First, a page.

Bill Gross’s Pacific Investment Management Co., or Pimco, recently raised its outlook for the U.S. economy, stating that expansion is likely to be between 2.5% and 3% over the course of the year. At the end of last year, the fund estimated growth of between 2.25% and 2.75%.
According to Pimco, the adjusted assessment is a result of “trends toward growth and spending in the consumer, corporate and public sectors.”
“The global economy will likely experience steady, broad-based growth in 2014 thanks in no small part to the extraordinary expansion in central bank balance sheets in 2013,” said portfolio manager Saumil H. Parikh.
Pimco’s report went on to explain that “rising asset prices in combination with fading near-term fiscal uncertainties will drive global aggregate demand growth forward, adding stability to what has thus far been an on-again, off-again global recovery from the financial crisis of 2008.”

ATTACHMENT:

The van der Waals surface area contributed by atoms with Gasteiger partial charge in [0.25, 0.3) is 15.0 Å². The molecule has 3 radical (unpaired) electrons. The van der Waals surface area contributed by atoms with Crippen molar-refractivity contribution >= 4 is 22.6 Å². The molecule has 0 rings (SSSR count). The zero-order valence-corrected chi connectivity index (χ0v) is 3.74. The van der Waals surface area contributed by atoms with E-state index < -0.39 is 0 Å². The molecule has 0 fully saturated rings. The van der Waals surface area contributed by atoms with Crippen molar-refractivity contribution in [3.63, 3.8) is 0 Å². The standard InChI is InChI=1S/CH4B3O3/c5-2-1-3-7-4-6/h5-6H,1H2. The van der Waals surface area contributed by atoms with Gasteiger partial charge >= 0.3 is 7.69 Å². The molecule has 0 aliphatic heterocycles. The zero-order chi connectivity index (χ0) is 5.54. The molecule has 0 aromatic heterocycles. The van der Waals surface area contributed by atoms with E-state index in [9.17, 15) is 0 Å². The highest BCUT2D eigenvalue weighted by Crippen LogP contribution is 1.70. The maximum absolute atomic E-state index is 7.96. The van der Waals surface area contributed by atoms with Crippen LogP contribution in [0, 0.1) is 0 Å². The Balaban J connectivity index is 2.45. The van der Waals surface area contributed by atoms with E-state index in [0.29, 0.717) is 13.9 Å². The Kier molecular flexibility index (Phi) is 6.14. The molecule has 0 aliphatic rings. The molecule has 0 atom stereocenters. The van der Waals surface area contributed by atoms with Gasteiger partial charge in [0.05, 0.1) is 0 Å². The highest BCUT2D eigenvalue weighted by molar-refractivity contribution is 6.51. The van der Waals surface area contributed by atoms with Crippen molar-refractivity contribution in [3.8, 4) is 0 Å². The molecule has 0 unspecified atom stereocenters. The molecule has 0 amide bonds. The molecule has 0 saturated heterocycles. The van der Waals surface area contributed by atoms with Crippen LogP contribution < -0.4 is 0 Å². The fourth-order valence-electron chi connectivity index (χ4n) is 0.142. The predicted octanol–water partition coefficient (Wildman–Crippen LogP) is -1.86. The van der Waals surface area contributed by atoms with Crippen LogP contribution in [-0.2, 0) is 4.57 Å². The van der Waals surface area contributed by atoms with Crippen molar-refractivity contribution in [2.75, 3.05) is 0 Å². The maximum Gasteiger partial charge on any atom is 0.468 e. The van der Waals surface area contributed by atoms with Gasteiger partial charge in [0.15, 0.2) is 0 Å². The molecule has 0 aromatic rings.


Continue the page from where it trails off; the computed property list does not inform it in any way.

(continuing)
Pimco also reassessed its outlook for the euro zone, now claiming to expect real economic growth in the region to measure between 1% and 1.5%.
“We expect the reduction in fiscal drag in the euro zone periphery will reinforce gradually improving credit conditions to drive aggregate demand growth from well below potential to up toward potential in the year ahead,” Parikh said.
The report also revealed the fund’s expectations for China and Japan in 2014.